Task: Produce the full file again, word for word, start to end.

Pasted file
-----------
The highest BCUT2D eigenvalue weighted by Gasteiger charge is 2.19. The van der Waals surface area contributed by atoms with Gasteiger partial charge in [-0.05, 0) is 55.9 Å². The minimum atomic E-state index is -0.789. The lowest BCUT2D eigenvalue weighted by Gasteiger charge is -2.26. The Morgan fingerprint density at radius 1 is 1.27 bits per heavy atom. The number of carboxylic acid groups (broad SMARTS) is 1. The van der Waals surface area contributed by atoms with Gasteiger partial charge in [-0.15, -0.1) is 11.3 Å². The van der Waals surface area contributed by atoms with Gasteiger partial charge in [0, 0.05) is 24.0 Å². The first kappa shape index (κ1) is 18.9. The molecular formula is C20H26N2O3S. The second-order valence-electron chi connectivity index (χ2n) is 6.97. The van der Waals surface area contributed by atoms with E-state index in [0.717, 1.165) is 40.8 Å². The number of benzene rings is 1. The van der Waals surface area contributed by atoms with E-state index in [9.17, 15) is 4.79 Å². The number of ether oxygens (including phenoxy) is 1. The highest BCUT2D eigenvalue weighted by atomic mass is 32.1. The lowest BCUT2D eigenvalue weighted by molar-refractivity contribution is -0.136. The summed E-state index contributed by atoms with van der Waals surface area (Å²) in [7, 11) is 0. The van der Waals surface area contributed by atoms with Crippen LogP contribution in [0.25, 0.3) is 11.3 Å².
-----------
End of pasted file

The highest BCUT2D eigenvalue weighted by Gasteiger charge is 2.19. The van der Waals surface area contributed by atoms with Gasteiger partial charge in [-0.05, 0) is 55.9 Å². The minimum atomic E-state index is -0.789. The lowest BCUT2D eigenvalue weighted by Gasteiger charge is -2.26. The Morgan fingerprint density at radius 1 is 1.27 bits per heavy atom. The number of carboxylic acid groups (broad SMARTS) is 1. The van der Waals surface area contributed by atoms with Gasteiger partial charge in [-0.15, -0.1) is 11.3 Å². The van der Waals surface area contributed by atoms with Gasteiger partial charge in [0, 0.05) is 24.0 Å². The first kappa shape index (κ1) is 18.9. The molecular formula is C20H26N2O3S. The second-order valence-electron chi connectivity index (χ2n) is 6.97. The van der Waals surface area contributed by atoms with E-state index in [0.717, 1.165) is 40.8 Å². The number of benzene rings is 1. The van der Waals surface area contributed by atoms with E-state index in [9.17, 15) is 4.79 Å². The number of ether oxygens (including phenoxy) is 1. The highest BCUT2D eigenvalue weighted by atomic mass is 32.1. The lowest BCUT2D eigenvalue weighted by molar-refractivity contribution is -0.136. The summed E-state index contributed by atoms with van der Waals surface area (Å²) in [7, 11) is 0. The van der Waals surface area contributed by atoms with Crippen LogP contribution in [0.25, 0.3) is 11.3 Å².